Measuring the Buckeyes for the BCS
By Rob Ogden
Back-to-back blowouts of Big Ten foes didn't do much for the Buckeyes' BCS hopes. Maybe a bye week will finally give Ohio State the boost that's needed.
Forget style points, Ohio State coach Urban Meyer likely knows that the Buckeyes' best chance to move up in the polls will come this weekend when three undefeated teams face top-13 opponents.
That's why Meyer said he'll be watching intently when No. 3 Oregon faces No. 5 Stanford and No. 6 Baylor faces No. 10 Oklahoma Thursday night.
With the Buckeyes off, Saturday's matchup between No. 1 Alabama and No. 13 LSU is of obvious interest to Meyer, as well.
The reason being, though hard for many Buckeye fans to swallow, is that Ohio State simply does not and will not have the resume to get into a BCS title game over an unbeaten Alabama, Florida State or Oregon.
A sad reality though it may be, in the BCS world in which we live, the Buckeyes can't make a case convincing enough to leapfrog the aforementioned teams no matter how many Big Ten bottom-feeders they obliterate.
This is not an indictment not of Ohio State — for all anyone knows, the Buckeyes are the best team in the country — but of the league in which it plays and of the schedule it navigates.
When next year's four-team playoff arrives, this will no longer be a worry. But for now, the Buckeyes better hope for upsets to cause a BCS shakeup.
To see why, simply take the names of the teams and look strictly at the resumes.
'Team A' is outscoring its FBS opponents 379-132. It has wins over two top-20 opponents and has game against a top-5 team remaining on its schedule. Team A is second in the nation in points for and eighth in points against.
'Team B' is outscoring its FBS opponents 355-99. It has wins over three top-25 teams and has two wins over top-10 opponents. It has no ranked teams remaining on its schedule. Team B is third in the nation in points for and fourth in points against.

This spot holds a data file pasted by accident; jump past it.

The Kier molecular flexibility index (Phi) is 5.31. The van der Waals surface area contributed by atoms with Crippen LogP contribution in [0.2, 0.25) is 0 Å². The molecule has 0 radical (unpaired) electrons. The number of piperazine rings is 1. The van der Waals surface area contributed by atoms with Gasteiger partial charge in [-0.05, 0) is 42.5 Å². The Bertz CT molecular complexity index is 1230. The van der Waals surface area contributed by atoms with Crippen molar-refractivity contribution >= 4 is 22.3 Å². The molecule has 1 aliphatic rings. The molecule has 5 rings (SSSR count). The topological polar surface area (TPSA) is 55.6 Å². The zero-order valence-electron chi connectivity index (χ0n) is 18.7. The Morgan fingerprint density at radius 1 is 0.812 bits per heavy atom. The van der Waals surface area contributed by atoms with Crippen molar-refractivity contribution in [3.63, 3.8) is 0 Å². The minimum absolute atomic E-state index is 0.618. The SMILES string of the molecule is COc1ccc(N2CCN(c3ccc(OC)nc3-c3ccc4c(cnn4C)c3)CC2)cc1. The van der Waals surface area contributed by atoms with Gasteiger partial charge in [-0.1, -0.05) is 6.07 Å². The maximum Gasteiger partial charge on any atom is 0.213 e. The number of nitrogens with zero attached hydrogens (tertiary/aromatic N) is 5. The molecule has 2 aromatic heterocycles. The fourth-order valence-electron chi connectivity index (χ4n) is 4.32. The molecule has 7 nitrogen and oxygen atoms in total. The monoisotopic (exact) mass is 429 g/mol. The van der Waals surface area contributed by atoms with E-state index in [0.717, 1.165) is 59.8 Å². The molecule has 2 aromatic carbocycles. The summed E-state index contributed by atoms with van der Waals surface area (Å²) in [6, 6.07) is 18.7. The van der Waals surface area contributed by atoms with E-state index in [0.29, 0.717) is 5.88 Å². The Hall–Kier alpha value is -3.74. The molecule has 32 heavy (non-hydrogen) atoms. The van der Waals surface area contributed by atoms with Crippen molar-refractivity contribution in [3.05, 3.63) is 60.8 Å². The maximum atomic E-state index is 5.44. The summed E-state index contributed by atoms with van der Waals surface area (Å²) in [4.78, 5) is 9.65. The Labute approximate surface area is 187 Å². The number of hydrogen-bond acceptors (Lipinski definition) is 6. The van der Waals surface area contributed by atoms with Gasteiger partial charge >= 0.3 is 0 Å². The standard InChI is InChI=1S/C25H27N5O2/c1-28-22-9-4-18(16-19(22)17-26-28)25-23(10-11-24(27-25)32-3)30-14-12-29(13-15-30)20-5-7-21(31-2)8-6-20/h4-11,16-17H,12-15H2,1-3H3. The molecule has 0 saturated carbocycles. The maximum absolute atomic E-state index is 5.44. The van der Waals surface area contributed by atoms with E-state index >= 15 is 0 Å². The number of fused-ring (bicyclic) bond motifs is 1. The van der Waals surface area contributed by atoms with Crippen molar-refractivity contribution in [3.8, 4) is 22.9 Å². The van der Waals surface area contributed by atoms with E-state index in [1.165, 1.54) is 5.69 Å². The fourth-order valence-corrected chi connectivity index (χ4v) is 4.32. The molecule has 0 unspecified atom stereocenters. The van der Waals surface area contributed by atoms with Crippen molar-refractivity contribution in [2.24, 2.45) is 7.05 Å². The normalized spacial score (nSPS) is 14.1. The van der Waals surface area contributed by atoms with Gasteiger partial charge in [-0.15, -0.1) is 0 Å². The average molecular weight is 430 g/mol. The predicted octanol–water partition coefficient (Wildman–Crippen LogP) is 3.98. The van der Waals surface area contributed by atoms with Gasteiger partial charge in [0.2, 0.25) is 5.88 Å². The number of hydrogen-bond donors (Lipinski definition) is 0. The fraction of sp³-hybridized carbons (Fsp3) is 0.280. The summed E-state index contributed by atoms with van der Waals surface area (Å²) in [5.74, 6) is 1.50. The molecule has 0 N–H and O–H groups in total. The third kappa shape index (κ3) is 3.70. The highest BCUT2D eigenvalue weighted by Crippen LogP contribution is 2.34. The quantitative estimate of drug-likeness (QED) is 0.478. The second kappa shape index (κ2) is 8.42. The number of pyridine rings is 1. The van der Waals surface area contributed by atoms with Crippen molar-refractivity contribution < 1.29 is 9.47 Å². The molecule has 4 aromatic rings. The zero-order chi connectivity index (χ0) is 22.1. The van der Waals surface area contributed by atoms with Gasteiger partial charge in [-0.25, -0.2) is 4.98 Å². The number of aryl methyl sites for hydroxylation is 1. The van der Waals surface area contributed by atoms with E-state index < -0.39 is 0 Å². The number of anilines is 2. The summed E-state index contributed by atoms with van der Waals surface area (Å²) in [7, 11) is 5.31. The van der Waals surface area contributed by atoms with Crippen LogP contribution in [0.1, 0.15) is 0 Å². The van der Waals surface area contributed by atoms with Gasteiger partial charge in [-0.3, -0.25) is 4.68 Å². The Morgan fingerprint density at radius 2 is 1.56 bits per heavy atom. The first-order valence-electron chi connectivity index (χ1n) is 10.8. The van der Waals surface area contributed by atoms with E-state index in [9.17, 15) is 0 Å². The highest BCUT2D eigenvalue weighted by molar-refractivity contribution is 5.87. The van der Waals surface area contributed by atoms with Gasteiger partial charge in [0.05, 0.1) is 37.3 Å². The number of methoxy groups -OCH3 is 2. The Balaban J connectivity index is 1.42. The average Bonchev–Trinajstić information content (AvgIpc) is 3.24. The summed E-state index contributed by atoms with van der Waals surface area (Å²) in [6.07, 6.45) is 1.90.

'Team C' is outscoring its FBS opponents 358-153. It has wins over two top-25 teams, doesn't have a win over a top-15 team, and doesn't have a ranked team remaining on its schedule. Team C ranks fifth in the nation in points for and 10th in points against.
'Team D' is outscoring its FBS opponents 285-75. It has wins over two top-25 teams including one top-10 team. It has games against two top-15 teams remaining on its schedule. It ranks 11th in points for and first in points against.
All four teams are impressive and all four rank in the top 11 in the nation is both points for and points against per game.
The difference in the teams lies in that three of them have had or will have the ability for a marquee win over a top-10 team, while the other one will not.
As you may have been able to guess, Team A is Oregon, Team B is Florida State, Team C is Ohio State and Team D is Alabama.
Looking at each team's resume gives very little indication of how exactly the four teams would fare against each other, but is the only resource pollsters have off which to base their opinion.
In a just world, Ohio State wouldn't be penalized for playing in a perceived weaker conference, but
the fact of the matter is that the Buckeyes' resume simply doesn't stack up to that of the other three teams because of their weak strength of schedule.
Ohio State can't control the strength of the conference, but it did itself no favors in scheduling an underwhelming slate of non-conference opponents, as well.
And yes, I'm well aware, Vanderbilt was originally on the schedule, but last time I checked, beating the Indiana of the SEC wasn't going to score many points with the voters.
The main argument for the Buckeyes seems to lie in their 21-game winning streak.
It is almost absurd to believe that the Buckeyes could be on a 25-game winning streak and yet be excluded from the national championship game for the second-consecutive season.
But the fallacy in the winning-streak argument is that it takes into consideration what Ohio State has done over the past two seasons, when in reality, only this season matters.
Yes a 21-game winning steak is incredible. In more than 100 years of Ohio State football, it's the second longest of its kind in school history, and deserves just recognition.
But when arguing the Buckeyes' case for the 2014 BCS Championship game, only nine of those 21 games matter.
Just as Nick Saban's championship rings shouldn't factor into the Tide's 2013 fate, neither should the Buckeyes' 12-0 season from a year ago.
Last season doesn't matter. If it did, the 2002 Buckeyes would never have had the opportunity to play in the championship game after their 7-5 finish of 2001.
These Buckeyes are 9-0, not 21-0, and if they win out they'll be on a 13-game winning streak, not 25.
And right now, that might not be enough.
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